Texas residents may be aware of the use of social media by the legal profession to assist them in child support and divorce investigations. Sites such as Facebook can provide valuable information about the lifestyles of parents who claim to be broke, or the infidelities of married spouses, and have been used by several family law professionals. A support magistrate in another state recently made a ruling about child support that might make social media websites even more of a tool to be used for legal purposes.
The court ruled that a man could serve his former wife with a notice of intention to stop child support payments through a post on her Facebook page. The man had been paying child support of $440 per month for his son and applied to have this court order cancelled after the son turned 21. However, upon an attempt to serve the notice on his wife at her residence, he was informed that she had relocated without leaving information about her whereabouts.
Messages left for his son and daughter remained unanswered. However, while the man had no way of contacting the mother of his son, he found that she was extremely active on Facebook. The magistrate ruled that, as the man had tried all avenues of contacting his ex-wife in traditional ways, his only means of contact was her social media account. He ruled that the notice may be served on the woman's Facebook page.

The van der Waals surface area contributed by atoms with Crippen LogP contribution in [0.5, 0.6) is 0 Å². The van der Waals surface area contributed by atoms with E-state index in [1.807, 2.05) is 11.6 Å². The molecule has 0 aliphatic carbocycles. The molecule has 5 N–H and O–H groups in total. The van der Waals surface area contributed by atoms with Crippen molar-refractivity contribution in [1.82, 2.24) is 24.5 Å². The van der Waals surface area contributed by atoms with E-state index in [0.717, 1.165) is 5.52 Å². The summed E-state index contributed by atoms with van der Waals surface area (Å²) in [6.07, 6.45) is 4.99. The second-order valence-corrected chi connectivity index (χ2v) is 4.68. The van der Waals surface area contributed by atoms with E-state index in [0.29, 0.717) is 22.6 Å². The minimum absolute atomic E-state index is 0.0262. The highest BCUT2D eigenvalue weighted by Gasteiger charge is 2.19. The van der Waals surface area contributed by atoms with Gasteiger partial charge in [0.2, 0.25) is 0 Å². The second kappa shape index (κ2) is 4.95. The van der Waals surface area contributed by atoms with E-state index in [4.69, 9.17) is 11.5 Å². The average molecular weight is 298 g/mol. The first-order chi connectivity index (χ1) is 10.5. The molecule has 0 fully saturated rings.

Technology may still bring about many changes to traditional ways of handling such matters and may prove ever more useful to the legal profession. Texas residents who need to have child support orders modified may find up-to-date professional advice invaluable. In cases like the one described above, where a child reaches adulthood, or when there are significant changes in a parent's circumstances, custodial and non-custodial parents have the right to apply for child support modifications in a family court.
Source: New York Post, "Judge OKs serving legal papers via Facebook", Julia Marsh, Reuven Fenton and Bruce Golding, Sept. 18, 2014